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Nucleic Acids Res. 2005 Dec 9;33(22):6972-81. Print 2005.

The leucine rich region of DNA-PKcs contributes to its innate DNA affinity.

Author information

1
Department of Pathobiology and Diagnostic Investigation, College of Veterinary Medicine, Michigan State University, East Lansing, MI 48824, USA.

Abstract

DNA-PK is a protein complex that consists of a DNA-binding, regulatory subunit [Ku] and a larger approximately 465 kDa catalytic subunit [DNA-PKcs], a serine/threonine protein kinase. The kinase activity of DNA-PKcs resides between residues 3745 and 4013, a PI3 kinase domain. Another recognized domain within this large protein is a leucine zipper (LZ) motif or perhaps more appropriately designated a leucine rich region (LRR) that spans residues 1503-1602. Whereas, DNA-PK's kinase activity has been shown to be absolutely indispensable for its function in non-homologous end joining (NHEJ), little is known about the functional relevance of the LRR. Here we show that DNA-PKcs with point mutations in the LRR can only partially reverse the radiosensitive phenotype and V(D)J recombination deficits of DNA-PKcs deficient cells. Disruption of the LRR motif affects the ability to purify DNA-PKcs via its binding to DNA-cellulose, but does not affect its interaction with Ku or its catalytic activity. These data suggest that the LRR region of DNA-PKcs may contribute to its intrinsic DNA affinity, and moreover, that intrinsic DNA binding is important for optimal function of DNA-PKcs in repairing double strand breaks in living cells.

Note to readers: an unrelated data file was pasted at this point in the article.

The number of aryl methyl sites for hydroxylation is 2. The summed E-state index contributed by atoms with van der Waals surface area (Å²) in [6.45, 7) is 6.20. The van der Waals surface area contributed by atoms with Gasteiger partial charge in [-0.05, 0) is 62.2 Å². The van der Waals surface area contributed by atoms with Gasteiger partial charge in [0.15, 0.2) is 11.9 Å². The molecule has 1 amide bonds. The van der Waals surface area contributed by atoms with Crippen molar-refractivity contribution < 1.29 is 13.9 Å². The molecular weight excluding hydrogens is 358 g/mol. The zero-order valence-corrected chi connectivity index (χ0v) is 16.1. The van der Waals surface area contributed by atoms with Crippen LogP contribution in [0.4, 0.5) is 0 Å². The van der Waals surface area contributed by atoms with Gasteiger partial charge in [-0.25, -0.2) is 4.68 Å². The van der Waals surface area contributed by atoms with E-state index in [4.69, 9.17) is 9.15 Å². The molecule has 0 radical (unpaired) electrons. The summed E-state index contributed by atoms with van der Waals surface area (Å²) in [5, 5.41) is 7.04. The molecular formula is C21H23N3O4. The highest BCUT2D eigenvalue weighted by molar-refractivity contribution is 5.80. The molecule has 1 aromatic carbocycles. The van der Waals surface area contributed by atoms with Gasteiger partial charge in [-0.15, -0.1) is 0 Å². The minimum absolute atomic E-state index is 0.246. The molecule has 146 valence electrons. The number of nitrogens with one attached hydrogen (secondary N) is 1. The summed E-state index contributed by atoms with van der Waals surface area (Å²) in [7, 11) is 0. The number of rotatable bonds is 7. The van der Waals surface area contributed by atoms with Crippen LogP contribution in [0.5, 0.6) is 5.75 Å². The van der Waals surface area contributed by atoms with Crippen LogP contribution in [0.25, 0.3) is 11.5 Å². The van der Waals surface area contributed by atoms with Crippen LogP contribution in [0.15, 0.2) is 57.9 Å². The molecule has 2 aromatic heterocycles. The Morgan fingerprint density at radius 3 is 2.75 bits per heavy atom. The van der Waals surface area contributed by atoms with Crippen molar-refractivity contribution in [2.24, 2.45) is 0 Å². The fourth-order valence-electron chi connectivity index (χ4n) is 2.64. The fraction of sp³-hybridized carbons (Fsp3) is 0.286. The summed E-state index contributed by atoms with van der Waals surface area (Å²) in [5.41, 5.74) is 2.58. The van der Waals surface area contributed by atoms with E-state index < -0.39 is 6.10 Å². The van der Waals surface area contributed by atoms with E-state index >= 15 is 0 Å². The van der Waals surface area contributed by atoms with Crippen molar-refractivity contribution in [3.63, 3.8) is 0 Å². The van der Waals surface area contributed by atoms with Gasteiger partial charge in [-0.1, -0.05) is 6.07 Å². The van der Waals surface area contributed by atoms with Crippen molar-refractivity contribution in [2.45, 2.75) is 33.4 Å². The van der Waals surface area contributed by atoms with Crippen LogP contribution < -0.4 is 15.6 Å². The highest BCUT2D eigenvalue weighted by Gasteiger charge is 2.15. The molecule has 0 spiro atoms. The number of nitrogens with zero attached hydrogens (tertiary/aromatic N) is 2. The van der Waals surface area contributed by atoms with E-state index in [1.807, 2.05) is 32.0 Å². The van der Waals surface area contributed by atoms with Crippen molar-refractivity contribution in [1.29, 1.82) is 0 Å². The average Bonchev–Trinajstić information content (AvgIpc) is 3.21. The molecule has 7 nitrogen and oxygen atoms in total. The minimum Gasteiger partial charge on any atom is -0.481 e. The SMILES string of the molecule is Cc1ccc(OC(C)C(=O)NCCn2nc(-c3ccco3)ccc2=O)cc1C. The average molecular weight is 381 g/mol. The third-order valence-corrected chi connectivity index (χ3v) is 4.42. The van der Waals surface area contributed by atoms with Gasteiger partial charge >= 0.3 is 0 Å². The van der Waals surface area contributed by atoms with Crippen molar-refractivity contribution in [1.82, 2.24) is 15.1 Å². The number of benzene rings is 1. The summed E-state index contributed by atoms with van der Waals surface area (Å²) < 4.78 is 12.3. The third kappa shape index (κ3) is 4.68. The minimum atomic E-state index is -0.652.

PMID:
16340007
PMCID:
PMC1310895
DOI:
10.1093/nar/gki990
[Indexed for MEDLINE]
Free PMC Article

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